The Securities and Exchange Commission (the “SEC”) announced that an Atlanta-based company settled charges that the company violated securities laws by using severance agreements that are impediments to the departing employees’ participation in the SEC’s whistleblower program. As part of the settlement, the company agreed to pay a $265,000 penalty.
The SEC’s order called out two offending provisions in the severance agreements:
- First, the severance agreements contained a confidentiality provision that required any disclosure of confidential information to be made to the company’s legal department before any disclosure could be made to anyone else. This type of provision is common, but the SEC does not want departing employees to have to decide whether to identify themselves to the company as whistleblowers or potentially lose their severance.
- Second, the severance agreements required departing employees to waive any whistleblower compensation that they could receive as a result of any complaint made with the SEC or any other administrative agency. The SEC believes that this requirement removed a critically important financial incentive that is intended to encourage whistleblowers to communicate directly with the SEC.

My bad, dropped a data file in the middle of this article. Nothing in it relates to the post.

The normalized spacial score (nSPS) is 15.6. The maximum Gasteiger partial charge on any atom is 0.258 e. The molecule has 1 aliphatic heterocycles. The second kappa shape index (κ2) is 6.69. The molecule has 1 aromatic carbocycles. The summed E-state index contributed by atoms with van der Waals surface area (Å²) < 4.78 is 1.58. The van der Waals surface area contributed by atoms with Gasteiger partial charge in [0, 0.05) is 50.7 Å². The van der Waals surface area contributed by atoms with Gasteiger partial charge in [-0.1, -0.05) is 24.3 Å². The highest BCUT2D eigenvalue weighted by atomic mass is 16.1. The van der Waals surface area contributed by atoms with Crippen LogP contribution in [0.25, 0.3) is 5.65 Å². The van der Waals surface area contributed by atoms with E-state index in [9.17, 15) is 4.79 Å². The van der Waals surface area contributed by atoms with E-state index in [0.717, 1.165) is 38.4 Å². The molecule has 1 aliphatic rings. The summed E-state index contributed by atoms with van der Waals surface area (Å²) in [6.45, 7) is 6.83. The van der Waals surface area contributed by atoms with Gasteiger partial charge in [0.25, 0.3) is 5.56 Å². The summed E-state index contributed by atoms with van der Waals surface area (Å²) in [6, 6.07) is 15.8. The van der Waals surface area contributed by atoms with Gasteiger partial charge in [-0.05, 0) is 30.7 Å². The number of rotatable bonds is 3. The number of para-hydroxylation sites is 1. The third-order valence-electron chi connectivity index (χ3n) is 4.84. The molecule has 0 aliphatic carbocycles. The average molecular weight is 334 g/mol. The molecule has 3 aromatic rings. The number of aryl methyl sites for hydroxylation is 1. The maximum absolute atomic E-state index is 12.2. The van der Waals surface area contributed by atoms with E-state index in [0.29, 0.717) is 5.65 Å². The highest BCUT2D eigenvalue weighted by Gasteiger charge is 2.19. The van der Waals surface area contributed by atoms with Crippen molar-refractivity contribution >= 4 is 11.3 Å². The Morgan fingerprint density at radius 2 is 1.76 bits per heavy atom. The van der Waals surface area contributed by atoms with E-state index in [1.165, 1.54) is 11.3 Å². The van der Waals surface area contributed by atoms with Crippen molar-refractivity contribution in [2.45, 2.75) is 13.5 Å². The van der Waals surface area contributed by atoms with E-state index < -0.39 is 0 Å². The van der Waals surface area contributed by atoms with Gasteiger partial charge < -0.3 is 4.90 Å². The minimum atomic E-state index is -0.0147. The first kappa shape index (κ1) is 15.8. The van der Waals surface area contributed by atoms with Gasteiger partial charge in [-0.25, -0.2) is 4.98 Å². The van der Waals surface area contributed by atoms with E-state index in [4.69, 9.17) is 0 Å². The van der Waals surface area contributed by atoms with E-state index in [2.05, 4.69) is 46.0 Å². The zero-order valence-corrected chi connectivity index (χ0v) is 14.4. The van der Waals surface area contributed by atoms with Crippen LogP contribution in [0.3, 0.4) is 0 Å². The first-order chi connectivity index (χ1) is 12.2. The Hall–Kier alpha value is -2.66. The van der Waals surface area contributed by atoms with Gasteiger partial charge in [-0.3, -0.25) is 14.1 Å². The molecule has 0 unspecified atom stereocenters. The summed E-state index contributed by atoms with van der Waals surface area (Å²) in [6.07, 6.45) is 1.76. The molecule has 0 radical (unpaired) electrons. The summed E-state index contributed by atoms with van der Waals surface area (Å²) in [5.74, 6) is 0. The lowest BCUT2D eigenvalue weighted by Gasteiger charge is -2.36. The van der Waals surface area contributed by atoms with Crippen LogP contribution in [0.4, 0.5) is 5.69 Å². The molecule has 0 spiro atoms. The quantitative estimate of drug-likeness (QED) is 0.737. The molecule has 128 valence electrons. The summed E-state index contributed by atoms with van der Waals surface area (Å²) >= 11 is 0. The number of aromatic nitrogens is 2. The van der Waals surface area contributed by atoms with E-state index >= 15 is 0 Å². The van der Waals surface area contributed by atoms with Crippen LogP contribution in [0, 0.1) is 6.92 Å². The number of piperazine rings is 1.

The SEC found that these requirements violate SEC Rule 21F-17, which states that you cannot take any action “to impede an individual from communicating directly with the Commission staff about a possible securities law violation . . . .”
Releases in severance agreements tend to be drafted as broadly as possible, but they also contain a list of claims that are not released, including many claims under federal law. In this situation, the company used a pretty standard release but took one step too many in trying to limit its potential liability.
Bob Muraski is a business attorney based in Bellingham, Washington.